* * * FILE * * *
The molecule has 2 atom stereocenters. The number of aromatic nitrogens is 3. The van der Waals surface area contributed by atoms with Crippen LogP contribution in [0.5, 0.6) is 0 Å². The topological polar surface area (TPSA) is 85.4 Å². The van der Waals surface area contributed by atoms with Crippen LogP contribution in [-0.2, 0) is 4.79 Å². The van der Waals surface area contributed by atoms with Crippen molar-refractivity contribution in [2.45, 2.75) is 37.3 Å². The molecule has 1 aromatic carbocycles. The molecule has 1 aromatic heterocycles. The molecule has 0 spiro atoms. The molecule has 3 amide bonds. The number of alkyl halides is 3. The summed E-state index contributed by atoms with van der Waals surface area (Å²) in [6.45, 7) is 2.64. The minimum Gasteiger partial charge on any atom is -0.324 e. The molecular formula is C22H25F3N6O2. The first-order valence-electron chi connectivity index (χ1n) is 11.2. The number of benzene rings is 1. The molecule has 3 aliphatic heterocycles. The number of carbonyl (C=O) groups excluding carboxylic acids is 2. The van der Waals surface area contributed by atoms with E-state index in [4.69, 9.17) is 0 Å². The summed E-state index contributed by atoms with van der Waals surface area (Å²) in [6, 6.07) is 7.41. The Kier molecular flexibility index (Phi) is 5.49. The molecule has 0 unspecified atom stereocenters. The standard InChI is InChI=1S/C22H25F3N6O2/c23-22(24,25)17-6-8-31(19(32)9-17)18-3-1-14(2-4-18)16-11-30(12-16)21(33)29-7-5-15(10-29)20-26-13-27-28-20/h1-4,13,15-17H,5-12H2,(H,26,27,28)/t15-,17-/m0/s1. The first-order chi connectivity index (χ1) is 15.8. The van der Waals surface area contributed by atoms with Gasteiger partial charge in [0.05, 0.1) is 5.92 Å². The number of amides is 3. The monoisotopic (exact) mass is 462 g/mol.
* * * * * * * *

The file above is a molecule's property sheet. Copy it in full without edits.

The molecule has 2 atom stereocenters. The number of aromatic nitrogens is 3. The van der Waals surface area contributed by atoms with Crippen LogP contribution in [0.5, 0.6) is 0 Å². The topological polar surface area (TPSA) is 85.4 Å². The van der Waals surface area contributed by atoms with Crippen LogP contribution in [-0.2, 0) is 4.79 Å². The van der Waals surface area contributed by atoms with Crippen molar-refractivity contribution in [2.45, 2.75) is 37.3 Å². The molecule has 1 aromatic carbocycles. The molecule has 1 aromatic heterocycles. The molecule has 0 spiro atoms. The molecule has 3 amide bonds. The number of alkyl halides is 3. The summed E-state index contributed by atoms with van der Waals surface area (Å²) in [6.45, 7) is 2.64. The minimum Gasteiger partial charge on any atom is -0.324 e. The molecular formula is C22H25F3N6O2. The first-order valence-electron chi connectivity index (χ1n) is 11.2. The number of benzene rings is 1. The molecule has 3 aliphatic heterocycles. The number of carbonyl (C=O) groups excluding carboxylic acids is 2. The van der Waals surface area contributed by atoms with E-state index in [4.69, 9.17) is 0 Å². The summed E-state index contributed by atoms with van der Waals surface area (Å²) in [6, 6.07) is 7.41. The Kier molecular flexibility index (Phi) is 5.49. The molecule has 0 unspecified atom stereocenters. The standard InChI is InChI=1S/C22H25F3N6O2/c23-22(24,25)17-6-8-31(19(32)9-17)18-3-1-14(2-4-18)16-11-30(12-16)21(33)29-7-5-15(10-29)20-26-13-27-28-20/h1-4,13,15-17H,5-12H2,(H,26,27,28)/t15-,17-/m0/s1. The first-order chi connectivity index (χ1) is 15.8. The van der Waals surface area contributed by atoms with Gasteiger partial charge in [0.05, 0.1) is 5.92 Å². The number of amides is 3. The monoisotopic (exact) mass is 462 g/mol.